And it's true -- like his machining buddies, I did my writing project (at least 90% of it) before I retired. Weekends and vacations.

I think about all this as I wake up to another day of tormented skies and bouts of rain.


Retirement has been breathtakingly wonderful. It has been sublime on practically all fronts. But there are the exceptions and one obvious one is that I have become more of a recluse. Moving to the farmette had already pushed me in that direction. Leaving my workplace for good solidified it.

Oh, I see family and ironically, I see my friends who do not live here. I visit, they visit -- all that happens with greater frequency now that my schedule is less constrained. And I see my work buds once every six weeks. But do I make dates with people who live close by? No I do not.

And so it is unusual for someone to shake me out of my complacent isolation. I resist. But this friend knew where to hit with her attack: with an invitation to lunch and we settled on the quite special Nostrano -- a restaurant on the square...


...that has, to put it bluntly -- great food.


It's the kind of place where you can order for lunch Beet Sformato, with pickled cherries, grilled radicchio, cocoa nibs and walnut vinaigrette.


And for a main course --orecchiette with  spicy fennel sausage, Milano turnips, rapini, preserved meyer lemon, and Fiore Sardo (which is a cheese; I did not know that!).


For dessert? I cannot recall the name, the ingredients, but it included chocolate and blackberries and hazelnut and, too, coconut ice cream.



In other words -- it is food to live for! (A much better expression than "to die for," don't you think?)

Does this mean that I have now reemerged? That I will rejoin the social world and make it a point to set up dates and meetings in the months ahead? Probably not. But for this one wonderful lunch, I talked for hours and ate regally.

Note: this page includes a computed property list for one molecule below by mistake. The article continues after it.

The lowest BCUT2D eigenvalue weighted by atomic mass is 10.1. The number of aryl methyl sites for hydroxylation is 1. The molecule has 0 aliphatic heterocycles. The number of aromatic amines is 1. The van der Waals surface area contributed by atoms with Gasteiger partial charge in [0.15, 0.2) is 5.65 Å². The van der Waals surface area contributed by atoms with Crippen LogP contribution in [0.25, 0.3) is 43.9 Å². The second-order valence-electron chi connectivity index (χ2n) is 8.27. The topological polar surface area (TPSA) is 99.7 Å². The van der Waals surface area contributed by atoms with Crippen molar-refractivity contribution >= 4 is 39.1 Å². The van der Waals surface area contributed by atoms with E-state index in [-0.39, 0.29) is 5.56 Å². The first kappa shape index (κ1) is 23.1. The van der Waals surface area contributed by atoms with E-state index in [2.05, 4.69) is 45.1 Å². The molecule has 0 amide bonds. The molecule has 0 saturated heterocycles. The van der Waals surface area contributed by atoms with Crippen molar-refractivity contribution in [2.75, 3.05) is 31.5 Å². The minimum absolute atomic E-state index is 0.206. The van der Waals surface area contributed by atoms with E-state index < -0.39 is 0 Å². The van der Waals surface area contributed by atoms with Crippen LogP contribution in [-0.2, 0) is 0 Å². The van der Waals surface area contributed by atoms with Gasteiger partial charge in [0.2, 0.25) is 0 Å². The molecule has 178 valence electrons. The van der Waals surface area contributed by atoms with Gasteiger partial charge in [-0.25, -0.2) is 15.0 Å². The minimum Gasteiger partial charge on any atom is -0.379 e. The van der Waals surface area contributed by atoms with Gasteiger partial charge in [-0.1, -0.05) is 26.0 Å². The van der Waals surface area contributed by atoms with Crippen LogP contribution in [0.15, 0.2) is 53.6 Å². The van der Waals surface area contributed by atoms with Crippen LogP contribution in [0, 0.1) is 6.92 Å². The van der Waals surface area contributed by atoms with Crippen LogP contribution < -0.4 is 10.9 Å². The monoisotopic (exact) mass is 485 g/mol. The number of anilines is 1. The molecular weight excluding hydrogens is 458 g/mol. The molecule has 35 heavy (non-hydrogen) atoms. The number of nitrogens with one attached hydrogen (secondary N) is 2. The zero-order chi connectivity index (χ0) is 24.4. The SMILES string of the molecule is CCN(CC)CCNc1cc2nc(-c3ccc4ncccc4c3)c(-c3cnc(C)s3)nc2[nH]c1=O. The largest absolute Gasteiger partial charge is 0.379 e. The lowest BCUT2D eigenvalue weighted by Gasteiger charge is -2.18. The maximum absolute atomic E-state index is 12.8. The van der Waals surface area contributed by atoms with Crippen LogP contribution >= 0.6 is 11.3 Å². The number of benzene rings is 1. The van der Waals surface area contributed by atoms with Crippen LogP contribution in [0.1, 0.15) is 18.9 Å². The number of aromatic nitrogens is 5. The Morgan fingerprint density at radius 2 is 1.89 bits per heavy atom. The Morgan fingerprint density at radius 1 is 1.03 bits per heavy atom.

At breakfast, we talk about the shifts and vicissitudes in our various orbits.


In addition to Ed's machining preoccupations and my writing immersions, there is the matter of Oreo, the rooster. As Scotch came around asking for a few seeds, as Butter looked up and down for the person who would bring a morning treat, I sighed, knowing that I didn't want to go out and confront the rooster problem.

(Oreo lurks in the background)

It was time to call the cheepers' owners. (Remember, we are but foster chicken keepers.) Immediately the chicken mama understood. Oreo doesn't belong with the pack anymore. He's shielding them alright, from the human contact they'd come to appreciate.

She was supposed to come tonight to take him to "her father's place." We don't quite know what that means and we don't ask. I imagine (in my hopeful mode) that it is chicken central -- some mega operation where there are many roosters and hens comingling and getting through the day. The chicken mama is like Ed -- concern for animals is in her soul. She would not let Oreo be in a place where he will be poorly treated, though of course, he will never have what he has here - his own three girls, three acres to play in, two people who are pretty intent on making his world a happy place, as if to compensate for all the chickens we've encountered and yes, consumed, that had a less than good life.

She doesn't come. And so we have a prolonged departure, even as departure it will be. For now, Ed squeezes in his cuddles and I look on. 


In the evening, the wind dies down. Tomorrow there'll be a crack in the cloud cover. No, wait, there is already a crack in the cloud cover.

And that's a good thing.